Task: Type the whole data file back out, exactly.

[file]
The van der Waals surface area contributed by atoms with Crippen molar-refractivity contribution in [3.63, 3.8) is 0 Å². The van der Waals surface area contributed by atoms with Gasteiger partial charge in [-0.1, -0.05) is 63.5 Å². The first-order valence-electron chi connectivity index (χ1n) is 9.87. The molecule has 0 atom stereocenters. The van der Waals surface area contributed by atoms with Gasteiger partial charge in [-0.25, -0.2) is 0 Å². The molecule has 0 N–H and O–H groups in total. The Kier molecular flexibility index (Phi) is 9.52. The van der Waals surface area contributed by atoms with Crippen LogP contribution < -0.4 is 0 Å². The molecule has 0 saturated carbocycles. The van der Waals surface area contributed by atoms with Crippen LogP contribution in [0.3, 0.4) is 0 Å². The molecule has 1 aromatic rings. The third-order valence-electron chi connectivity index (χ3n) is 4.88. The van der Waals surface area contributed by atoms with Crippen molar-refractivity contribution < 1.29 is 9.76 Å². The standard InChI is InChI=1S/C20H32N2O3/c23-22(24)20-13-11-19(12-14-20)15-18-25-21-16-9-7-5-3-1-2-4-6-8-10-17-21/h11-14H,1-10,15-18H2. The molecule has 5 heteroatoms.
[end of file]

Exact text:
The van der Waals surface area contributed by atoms with Crippen molar-refractivity contribution in [3.63, 3.8) is 0 Å². The van der Waals surface area contributed by atoms with Gasteiger partial charge in [-0.1, -0.05) is 63.5 Å². The first-order valence-electron chi connectivity index (χ1n) is 9.87. The molecule has 0 atom stereocenters. The van der Waals surface area contributed by atoms with Gasteiger partial charge in [-0.25, -0.2) is 0 Å². The molecule has 0 N–H and O–H groups in total. The Kier molecular flexibility index (Phi) is 9.52. The van der Waals surface area contributed by atoms with Crippen LogP contribution < -0.4 is 0 Å². The molecule has 0 saturated carbocycles. The van der Waals surface area contributed by atoms with Crippen LogP contribution in [0.3, 0.4) is 0 Å². The molecule has 1 aromatic rings. The third-order valence-electron chi connectivity index (χ3n) is 4.88. The van der Waals surface area contributed by atoms with Crippen molar-refractivity contribution < 1.29 is 9.76 Å². The standard InChI is InChI=1S/C20H32N2O3/c23-22(24)20-13-11-19(12-14-20)15-18-25-21-16-9-7-5-3-1-2-4-6-8-10-17-21/h11-14H,1-10,15-18H2. The molecule has 5 heteroatoms.